A brief pause was needed while I took a break and screamed.
Since my last post, I have been busily working away at my new job. As is the case with many new jobs, the first days, I find, are the peaceful ones. I would arrive at the office each day fresh and sprinkled with ‘newness’ dew. I knew no one and no one knew me. The veil of ‘who’s the new person?’ protected and isolated me. I was filled with the energy and the confidence to do anything. There were tea breaks.
Now, there is no break for tea because there simply is no time. I am lost about how I need to behave in my new role for my position. Everything I used to do in my job and every instinct I have developed over the past many years is not applicable here. It’s a whole new Monday to Friday daily grind, and it’s more difficult than I thought it would be.
Because this is the first time that I have ever worked outside of America, I really didn’t know how the day-to-day would unfold. I knew things were going to be different, but little did I know what my work experiences would be like. I work in an African country with very heavy Asian and Indian influences. Minnesota it is not.
In the beginning, I went into my new job filled with a sense of obligation and opportunistic hope. My little freedom flag was flapping in the wind of change. I used to think, “I’m an American and I have worked in ‘Corporate America’ – a money making model for the world, a machine of precision, a place for endless opportunity, inspiration and guidance!” Here I come! Watch my trail of smoke as I burn through my daily responsibilities with ease and efficiency.
I am an American and I am really stupid.
The current economic crisis has turned all that I say and do in the office into a complete test of confidence which usually ends in some heated debate. My co-workers wonder aloud, “Should we really do it that way? Look what’s just happened to your country?! We don’t want to make the same mistakes.” ‘Corporate America’ – the thank you card is in the mail.
I have come to realize that visiting a country for holiday making pleasure is one level of experiencing a new culture. Living in a new country adds yet another level, but working in another country and in the same field that you worked back in your home country, really fills the edges up. Add to the mix that I am working in a developing country as someone holding a power position and sprinkle in the fact that I am a woman…well…now, you’ve got a chocolate cake with sprinkles, baby!
And what to do with the chocolate cake?
I struggle with my gender every day – my gender, my extra ‘x’ vs. the powerful ‘y’. I find this topic completely boring and unnecessary in my day-to-day living. There are too many other items that should hold my attention. And yet, every day I think, “I am a woman.”
My Frenchman is experiencing the challenges of working in a different culture, as well. But, because he is a man, he experiences it without having to engage in conversations at work like the following:
Sr. Project Manager: “Hi. Can I speak to you outside the project room for a minute?”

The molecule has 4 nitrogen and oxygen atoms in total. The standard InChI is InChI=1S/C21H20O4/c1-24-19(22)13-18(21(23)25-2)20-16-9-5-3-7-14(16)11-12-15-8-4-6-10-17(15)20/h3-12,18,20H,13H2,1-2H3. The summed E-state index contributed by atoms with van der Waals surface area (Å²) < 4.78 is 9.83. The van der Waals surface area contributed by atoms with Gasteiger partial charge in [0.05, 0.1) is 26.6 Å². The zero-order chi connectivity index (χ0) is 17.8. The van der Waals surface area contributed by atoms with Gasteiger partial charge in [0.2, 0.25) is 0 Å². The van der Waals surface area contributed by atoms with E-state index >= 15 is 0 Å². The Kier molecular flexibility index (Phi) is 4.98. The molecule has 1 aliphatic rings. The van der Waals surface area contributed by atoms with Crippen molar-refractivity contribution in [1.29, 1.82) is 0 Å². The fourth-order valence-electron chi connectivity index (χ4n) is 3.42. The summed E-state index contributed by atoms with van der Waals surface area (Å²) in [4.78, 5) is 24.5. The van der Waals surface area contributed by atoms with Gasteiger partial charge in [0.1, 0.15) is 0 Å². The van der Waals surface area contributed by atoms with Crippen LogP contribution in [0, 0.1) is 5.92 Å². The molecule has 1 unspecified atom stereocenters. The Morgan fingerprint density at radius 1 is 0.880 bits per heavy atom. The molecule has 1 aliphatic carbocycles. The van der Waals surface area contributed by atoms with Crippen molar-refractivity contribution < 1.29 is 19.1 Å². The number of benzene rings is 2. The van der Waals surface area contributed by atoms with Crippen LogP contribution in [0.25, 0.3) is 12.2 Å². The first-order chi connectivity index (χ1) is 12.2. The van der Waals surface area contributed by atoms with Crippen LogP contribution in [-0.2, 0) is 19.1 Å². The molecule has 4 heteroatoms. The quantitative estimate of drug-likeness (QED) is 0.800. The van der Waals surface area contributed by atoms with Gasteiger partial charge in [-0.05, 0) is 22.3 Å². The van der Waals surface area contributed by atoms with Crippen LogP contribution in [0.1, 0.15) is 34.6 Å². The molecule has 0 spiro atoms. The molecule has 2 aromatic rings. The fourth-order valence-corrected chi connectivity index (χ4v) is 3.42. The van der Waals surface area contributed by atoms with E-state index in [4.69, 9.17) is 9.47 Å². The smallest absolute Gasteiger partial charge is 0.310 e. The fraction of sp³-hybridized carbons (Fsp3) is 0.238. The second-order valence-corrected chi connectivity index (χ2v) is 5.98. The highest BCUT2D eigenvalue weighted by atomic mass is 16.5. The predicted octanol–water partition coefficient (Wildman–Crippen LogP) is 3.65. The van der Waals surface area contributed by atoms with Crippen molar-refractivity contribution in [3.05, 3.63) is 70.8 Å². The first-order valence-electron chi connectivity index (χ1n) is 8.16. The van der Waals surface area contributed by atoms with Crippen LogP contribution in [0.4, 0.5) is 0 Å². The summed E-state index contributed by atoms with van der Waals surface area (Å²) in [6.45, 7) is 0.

Me: “Sure. What’s up?”
Sr. Project Manager: “Listen, I wanted to have a serious discussion with you about [the only female member on one of the teams I am managing].”
Me: “O.K. What’s the issue?”
Sr. Project Manager: “Do you think [the only female member on one of the teams I am managing] can handle this project?”
Me: “Yes, it’s challenging; but I think she can handle it. Why do you ask?”
Sr. Project Manager: “Well, it’s just that this project has a lot of stress and she’s young and…”
Me: “Why aren’t you asking about [a male member of one of the teams I am managing]? They are exactly the same age and have the same work experience?”
Sr. Project Manager: “No. But, she’s a girl and there’s lots of stress…”
Me: “Do you have an issue with working with women? You do realize that I’m a woman, right? I’m a bit offended that you pulled me out here to discuss this. It’s completely inappropriate and irrelevant.”
Sr. Project Manager: “You misunderstand! I’m not sexist! It’s just that…”
Me: “Whatever you are, you cannot take away my opinion of this situation. There is not an issue with [only female member of one of the teams I am managing]. You know that and I know that. I’m going back to work.”
The bad thing is that I actually had this conversation in my professional workplace with the university educated, tie-wearing, Sr. Project Manager. The good thing is that ever since this conversation took place, he has been bright as a daffodil on a sunny, Sunday morning with me.
I have heard that there are only between 200-400 Americans on the island. I don’t know if there are any other American women working in the same professional field as me. Most of the French women I meet do not work outside the home. If they do work outside the home, they work in fields that were once considered traditional for women such as, teaching, or they work in offices where everyone is a French national.
I’m slowly figuring it out, but I have a long way to go. I can’t go in with my guns blazing nor can I run to the finish line. I’m learning where the ‘in-between’ is located.
I scream. I kick the wall. I sometimes cry. I am a woman working in Mauritius.